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Classic Lightweights UK
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Constrictor logo 1Constrictor Hubs - 1950s

Author: Peter Underwood


Constrictor hubs were marketed both pre- and post-war by the Constrictor Tyre Company Ltd. of Nursery Lane Works, London E7.  They sold both alloy and steel hubs which were manufactured for them, some by BSA in the UK whilst others were imported from the Continent.  These hubs would of course all been stamped as 'Constrictor'.

In the 1955/56 Constrictor catalogue they advertised both Viper hubs and Conloy hubs, defining the Viper as 'suitable for derailleur gears'.  In the image below one can just make out the oil nipples on the end of the axles.

Constrictor 7s

The catalogue goes on to say:
"Viper and Conloy hubs are precision made lightweight types, with standard size flange.  The Viper has a steel barrel with Conloy flanges; one side is screwed for standard cog and lock ring and the other for freewheel block.  The spindles are drilled up each end and are turned in form of oil nipple.   Oil can be injected straight into the bearings.  The Conloy hub is turned from solid bar.  The rear is screwed for double cog only.  The spindles are the same as fitted to the Viper."

It should be noted that the use of oil to lubricate hubs was probably confined to really keen racing enthusiasts as it was more common to use grease for hubs and bottom brackets.  The attraction of oil was the reduced friction it offered but the downside was that the bearings would need regular lubrication, probably every week for the keen owner.

Perhaps it should be said that 'Conloy' refers to the 'special' Conloy alloy used to make Constrictor components.

Constrictor 6The same catalogue also lists their 'New Quick Release Drop Out Conversion Set' (left).
It goes on to say: "A form of wheel drop out that holds the wheel securely and without fear of slip.  The existing hub cones, nuts and washers, etc. are retained but the spindle is replaced with a hollow one.  Carrier slides are fitted to the fork ends and a steel skewer is passed through the whole and locks the wheel in position.  A derailleur can be fitted and this remains undisturbed when the wheel is removed.   The wheel also goes back automatically into its correct position and does not need centralising.  Finished in polished chrome and cadmium."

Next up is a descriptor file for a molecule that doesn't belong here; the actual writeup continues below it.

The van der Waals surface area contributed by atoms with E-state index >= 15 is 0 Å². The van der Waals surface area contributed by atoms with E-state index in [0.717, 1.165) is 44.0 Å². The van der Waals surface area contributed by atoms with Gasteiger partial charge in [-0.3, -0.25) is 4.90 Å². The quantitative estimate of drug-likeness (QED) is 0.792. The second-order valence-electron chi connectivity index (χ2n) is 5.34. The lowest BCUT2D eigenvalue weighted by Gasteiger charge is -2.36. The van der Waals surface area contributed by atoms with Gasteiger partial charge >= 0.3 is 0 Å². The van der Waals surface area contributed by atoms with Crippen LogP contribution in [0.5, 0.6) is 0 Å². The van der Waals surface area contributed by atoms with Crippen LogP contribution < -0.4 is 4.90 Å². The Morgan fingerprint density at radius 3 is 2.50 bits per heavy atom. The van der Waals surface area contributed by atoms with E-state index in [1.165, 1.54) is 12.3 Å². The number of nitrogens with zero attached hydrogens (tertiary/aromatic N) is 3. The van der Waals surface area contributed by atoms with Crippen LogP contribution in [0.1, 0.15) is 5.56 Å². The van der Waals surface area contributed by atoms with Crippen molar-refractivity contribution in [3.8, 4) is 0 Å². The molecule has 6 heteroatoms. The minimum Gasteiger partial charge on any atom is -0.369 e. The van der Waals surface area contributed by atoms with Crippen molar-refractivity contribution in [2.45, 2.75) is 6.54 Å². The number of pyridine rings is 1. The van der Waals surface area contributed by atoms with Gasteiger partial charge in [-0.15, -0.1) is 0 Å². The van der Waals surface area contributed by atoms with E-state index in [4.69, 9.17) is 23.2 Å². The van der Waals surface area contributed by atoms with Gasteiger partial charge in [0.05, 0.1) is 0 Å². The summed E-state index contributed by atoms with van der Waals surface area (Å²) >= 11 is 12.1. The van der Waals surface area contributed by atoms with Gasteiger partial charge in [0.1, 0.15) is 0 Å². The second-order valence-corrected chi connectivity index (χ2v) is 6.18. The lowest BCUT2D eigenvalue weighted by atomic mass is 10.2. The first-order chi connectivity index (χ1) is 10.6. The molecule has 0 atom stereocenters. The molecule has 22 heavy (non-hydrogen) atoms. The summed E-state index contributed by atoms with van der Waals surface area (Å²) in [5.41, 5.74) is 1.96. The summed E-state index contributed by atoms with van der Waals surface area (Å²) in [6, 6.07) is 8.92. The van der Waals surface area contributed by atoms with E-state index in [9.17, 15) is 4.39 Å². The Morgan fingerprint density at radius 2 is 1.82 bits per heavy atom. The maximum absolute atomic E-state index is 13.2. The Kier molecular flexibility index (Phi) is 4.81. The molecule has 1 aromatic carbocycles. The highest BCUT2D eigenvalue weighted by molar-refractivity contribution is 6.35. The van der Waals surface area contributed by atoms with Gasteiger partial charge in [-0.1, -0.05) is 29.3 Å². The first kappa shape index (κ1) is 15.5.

The catalogue doesn't make clear if this conversion can be used with all makes of hub or whether it will  work only with their own hubs.

I also have an undated technical sheet detailing 'Constrictor Circum Spoking' but I have never seen these hubs or a wheel built using this method.

Circum 2The sheet says:  "CIRCUM is our new and patented device for wheel building.  Having two spokes in one length, you do away with the trouble of having the heads broken off and the wheel therefore getting out of truth.   Each double length of Spoke (right) has a 3/8" diameter circle in the middle and this is placed round bumped or protruding collars of which there are ten on either side of a Rear wheel.  This enables one to use a smaller Spoke and the tangent comes further along the Spoke and when tied and soldered as we do all our Circum 3wheels, you get the most rigid wheel possible.    For this season we have designed special Hubs both in Alloy and Steel, so that our flanges or discs can be riveted on and we shall fit and supply complete.  We were anticipating when we first patented and introduced this new method of Spoking that we should adapt it to an ordinary type of Hub, but we prefer to go along with a complete unit for this season.   With the Front Hub (left), the flange is not so wide, as from our experience of experiments, a rolling wheel does not want this rigidness and at the same time it gives us better alignments of spoking."

The double-spokes were sold in 15, 16 and 17 gauge.

Constrictor 5sThe Constrictor Asp rims, both HP and Sprint, were the first choice for many of the top Clubmen of the era but many were built with Harden or Airlite hubs.  For some reason the Constrictor hubs were not so popular and for this reason there are not many of them in circulation today. Constrictor also produced their own wingnuts (right) which again are very rare.

I guess a collecter's dream could be to have a classic frame equipped wholly with Constrictor equipment including an Osgear plus D.C.W front changer, hubs, rims, wingnuts, lamp bracket, toe clips and straps, pedals, honking rubbers and the combined handlebar end plug and container (sold with rubber solution, patches and sand paper).  It would be too much though to hope to find usable Contrictor tyres or tubulars to complete the showpiece.